Archives, landscapes, and History Part II: The Lens of Garden History

November 1, 2012 at 11:24 am Leave a comment

October is a month of changing colors, cooler temperatures, and candy for many, but for archivists and history buffs alike, the month is also an opportunity to reflect on the value and meaning of what we document, preserve, and collect in our personal and professional archives for American Archives Month.  When looking back at the history of plants, gardens, and design, photographs and other images can be compelling windows into the past for telling stories about (and remembering) the history and meaning of places.

What a photographer chooses to photograph, as well as the way they frame their image, deciding what to include and exclude, influences what we can know and learn from a collection of photographs. New technology and cultural preferences also contribute to the meaning of photographs.

For example, The Garden Club of America frequently used glass lantern slides, a technology that allowed them to present images to large audiences long before the days of Power Point. Particularly well suited to the social atmosphere of garden clubs, these slides were often hand-painted with vivid colors to bring the spaces to life for viewers. This allowed club members to come together to share and preserve the stories of these gardens and their work through visual culture.  Due to the foresight of Garden Club of America members, Smithsonian Gardens’ Archives of American Gardens (AAG) has over 3,000 of these slides, used during the 1920s and 1930s. They primarily focus on gardens that tend to be more formal, such as the one of Thornewood, a garden in Tacoma, Washington pictured below.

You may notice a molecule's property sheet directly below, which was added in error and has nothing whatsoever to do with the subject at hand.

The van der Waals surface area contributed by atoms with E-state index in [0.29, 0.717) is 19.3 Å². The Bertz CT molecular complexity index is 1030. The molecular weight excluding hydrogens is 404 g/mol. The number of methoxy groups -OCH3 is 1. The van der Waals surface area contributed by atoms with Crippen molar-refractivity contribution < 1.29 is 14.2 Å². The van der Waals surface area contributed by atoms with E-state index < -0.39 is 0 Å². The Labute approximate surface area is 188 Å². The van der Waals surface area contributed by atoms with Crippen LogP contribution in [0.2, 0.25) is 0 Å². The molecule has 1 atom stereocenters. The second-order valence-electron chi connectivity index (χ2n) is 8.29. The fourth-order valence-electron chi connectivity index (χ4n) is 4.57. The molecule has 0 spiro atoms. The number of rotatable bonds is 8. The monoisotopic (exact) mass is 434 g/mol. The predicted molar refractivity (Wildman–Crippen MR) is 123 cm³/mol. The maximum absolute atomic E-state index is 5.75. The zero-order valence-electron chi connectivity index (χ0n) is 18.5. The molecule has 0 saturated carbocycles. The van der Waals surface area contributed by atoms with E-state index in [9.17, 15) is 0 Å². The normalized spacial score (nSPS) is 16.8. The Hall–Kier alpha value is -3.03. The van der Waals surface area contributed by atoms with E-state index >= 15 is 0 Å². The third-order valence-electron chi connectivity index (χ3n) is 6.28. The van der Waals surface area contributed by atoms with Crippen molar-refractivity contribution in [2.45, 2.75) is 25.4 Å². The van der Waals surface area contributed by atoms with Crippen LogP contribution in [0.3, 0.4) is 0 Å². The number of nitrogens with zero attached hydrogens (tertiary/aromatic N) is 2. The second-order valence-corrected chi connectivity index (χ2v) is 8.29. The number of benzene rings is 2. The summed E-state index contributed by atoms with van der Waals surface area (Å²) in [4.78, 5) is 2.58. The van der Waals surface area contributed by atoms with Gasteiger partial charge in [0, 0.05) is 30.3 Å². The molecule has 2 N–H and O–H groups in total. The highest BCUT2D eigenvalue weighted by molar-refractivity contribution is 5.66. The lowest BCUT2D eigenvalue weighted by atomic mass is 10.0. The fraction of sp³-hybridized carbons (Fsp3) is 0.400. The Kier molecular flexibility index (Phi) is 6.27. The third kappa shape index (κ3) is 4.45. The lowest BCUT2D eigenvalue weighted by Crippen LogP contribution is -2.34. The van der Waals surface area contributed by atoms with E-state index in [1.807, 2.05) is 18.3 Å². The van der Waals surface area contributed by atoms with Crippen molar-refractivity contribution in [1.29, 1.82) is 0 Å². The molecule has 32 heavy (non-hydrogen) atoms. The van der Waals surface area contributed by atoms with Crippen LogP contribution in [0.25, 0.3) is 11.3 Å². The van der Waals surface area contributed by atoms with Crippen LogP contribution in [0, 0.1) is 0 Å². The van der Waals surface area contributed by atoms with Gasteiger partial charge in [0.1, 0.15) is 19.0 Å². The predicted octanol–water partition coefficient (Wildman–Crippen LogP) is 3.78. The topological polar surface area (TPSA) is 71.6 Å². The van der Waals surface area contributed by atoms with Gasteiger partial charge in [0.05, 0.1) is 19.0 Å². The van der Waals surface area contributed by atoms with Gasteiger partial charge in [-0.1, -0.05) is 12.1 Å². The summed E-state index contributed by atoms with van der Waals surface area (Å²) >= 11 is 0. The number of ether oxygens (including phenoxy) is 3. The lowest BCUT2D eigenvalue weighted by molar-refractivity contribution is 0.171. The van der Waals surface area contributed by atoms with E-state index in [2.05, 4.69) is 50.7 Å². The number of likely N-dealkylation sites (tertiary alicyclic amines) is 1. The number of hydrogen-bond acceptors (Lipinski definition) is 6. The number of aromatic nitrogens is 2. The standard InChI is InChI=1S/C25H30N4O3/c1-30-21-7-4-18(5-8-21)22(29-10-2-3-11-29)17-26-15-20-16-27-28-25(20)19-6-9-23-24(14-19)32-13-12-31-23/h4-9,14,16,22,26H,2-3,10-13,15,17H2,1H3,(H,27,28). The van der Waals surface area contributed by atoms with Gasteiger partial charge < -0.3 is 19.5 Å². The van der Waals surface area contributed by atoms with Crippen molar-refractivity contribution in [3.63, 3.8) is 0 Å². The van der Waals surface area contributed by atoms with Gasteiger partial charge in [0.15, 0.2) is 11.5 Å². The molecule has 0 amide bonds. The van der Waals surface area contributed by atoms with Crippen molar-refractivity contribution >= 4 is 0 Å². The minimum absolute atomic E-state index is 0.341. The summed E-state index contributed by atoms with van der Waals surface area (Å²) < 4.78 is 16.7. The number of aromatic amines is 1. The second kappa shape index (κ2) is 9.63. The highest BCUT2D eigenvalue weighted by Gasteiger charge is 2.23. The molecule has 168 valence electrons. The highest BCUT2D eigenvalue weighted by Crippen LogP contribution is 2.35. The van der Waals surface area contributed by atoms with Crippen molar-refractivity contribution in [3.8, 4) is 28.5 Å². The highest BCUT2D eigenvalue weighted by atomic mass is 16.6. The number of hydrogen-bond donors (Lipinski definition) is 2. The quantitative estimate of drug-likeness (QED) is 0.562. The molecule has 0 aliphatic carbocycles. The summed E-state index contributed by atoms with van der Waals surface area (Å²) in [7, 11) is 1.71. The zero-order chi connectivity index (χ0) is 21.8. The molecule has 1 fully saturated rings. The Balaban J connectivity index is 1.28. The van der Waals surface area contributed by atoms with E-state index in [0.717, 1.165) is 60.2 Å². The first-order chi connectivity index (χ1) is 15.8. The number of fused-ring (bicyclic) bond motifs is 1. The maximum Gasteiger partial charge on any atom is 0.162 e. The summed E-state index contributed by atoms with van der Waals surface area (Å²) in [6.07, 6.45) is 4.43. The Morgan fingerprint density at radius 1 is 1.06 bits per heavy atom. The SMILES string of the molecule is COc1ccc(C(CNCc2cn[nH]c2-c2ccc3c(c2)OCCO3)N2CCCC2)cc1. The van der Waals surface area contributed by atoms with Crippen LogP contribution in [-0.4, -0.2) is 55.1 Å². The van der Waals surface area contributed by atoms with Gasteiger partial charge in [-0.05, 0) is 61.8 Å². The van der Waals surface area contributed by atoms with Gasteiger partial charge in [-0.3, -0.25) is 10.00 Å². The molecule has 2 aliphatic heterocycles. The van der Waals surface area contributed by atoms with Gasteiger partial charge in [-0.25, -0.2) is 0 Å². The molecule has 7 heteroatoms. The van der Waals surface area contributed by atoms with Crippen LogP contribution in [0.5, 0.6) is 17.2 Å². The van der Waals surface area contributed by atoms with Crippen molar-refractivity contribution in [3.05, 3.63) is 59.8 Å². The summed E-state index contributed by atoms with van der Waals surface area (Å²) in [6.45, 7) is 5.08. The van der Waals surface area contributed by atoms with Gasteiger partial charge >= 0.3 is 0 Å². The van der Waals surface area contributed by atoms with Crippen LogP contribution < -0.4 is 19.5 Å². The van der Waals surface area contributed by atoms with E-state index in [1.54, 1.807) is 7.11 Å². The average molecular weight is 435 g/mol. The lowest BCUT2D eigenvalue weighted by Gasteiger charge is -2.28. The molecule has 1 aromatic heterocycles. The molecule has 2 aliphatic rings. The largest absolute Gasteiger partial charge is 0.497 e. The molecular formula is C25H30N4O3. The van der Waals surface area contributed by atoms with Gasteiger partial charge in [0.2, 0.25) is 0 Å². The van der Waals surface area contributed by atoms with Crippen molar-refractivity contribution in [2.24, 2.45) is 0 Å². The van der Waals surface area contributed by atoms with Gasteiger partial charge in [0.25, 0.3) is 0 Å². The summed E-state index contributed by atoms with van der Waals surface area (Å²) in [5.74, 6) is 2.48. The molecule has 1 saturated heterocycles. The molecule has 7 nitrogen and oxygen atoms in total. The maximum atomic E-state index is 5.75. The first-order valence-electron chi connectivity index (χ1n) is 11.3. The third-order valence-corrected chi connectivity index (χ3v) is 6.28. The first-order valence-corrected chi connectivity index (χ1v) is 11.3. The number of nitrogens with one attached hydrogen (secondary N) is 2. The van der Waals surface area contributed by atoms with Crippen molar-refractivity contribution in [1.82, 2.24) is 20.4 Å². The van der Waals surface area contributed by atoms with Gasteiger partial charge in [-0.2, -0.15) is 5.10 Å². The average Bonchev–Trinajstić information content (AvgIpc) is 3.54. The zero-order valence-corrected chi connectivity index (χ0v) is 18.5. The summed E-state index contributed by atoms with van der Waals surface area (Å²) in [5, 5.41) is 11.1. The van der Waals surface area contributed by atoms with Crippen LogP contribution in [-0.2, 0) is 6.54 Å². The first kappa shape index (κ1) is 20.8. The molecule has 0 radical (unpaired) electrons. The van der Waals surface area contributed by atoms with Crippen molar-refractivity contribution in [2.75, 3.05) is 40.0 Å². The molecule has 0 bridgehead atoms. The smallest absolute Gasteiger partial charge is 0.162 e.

Thornewood in Tacoma, Washington. Asahel Curtis, photographer. August 1933.

While our technology for documenting, displaying, and sharing images is different today, photography continues to be an ever-important means of pro-actively preserving the past, even as the types of gardens and landscapes we value as a part of our archives and history grows.

For example, the more recent images below of Schuylkill River Park Community Garden in Philadelphia from the Archives of American Gardens  represent a more informal community garden, compared to the private, formal garden of Thornewood.  These two images also illustrate how, even in an age where digital photography encourages multiplicity, quality and focus remain important to preserve the kind of documentation that allows people down the road a window into the stories of the past.

In the first image, the photographer focuses on a specific bed within the garden (with more in the background) to give viewers an understanding of the components that make up the overall design of this space.  From this photograph, researchers can begin to understand how the garden itself was used and what was grown.  The repetition of beds implies that community members each have designated spaces.

Close up of Schuylkill River Park Community Garden, Philadelphia, Pennsylvania. Sarah D. Price, photographer. 2006.

The second image compliments the first, making the archival record more complete. Because the photographer chose a broad view that presents the context of the garden as a component of the larger urban landscape, researchers looking back will be better equipped to understand and imagine how residents negotiated their ways of life as gardeners between the sight and sounds railroad tracks, expressways, and the built environment of Philadelphia.

Schuylkill River Park Community Garden, Philadelphia, Pennsylvania. Sarah D. Price, photographer. October 2005.

Both Thornewood and Schuylkill River Park Community Garden are important parts of the Archive of American Gardens. Not only do they tell the stories of changing technology, photographic perspectives, as well as evolving trends in garden design and meaning, but these examples also help to illustrate how archives are not only about the past and present, but also about the future as they continue to grow, evolve, and adapt in order to remain relevant into the future.

– Joe Cialdella, Haupt Fellow, Smithsonian Gardens

Click here to read part I

Entry filed under: Archives of American Gardens, Collections, Garden History. Tags: .

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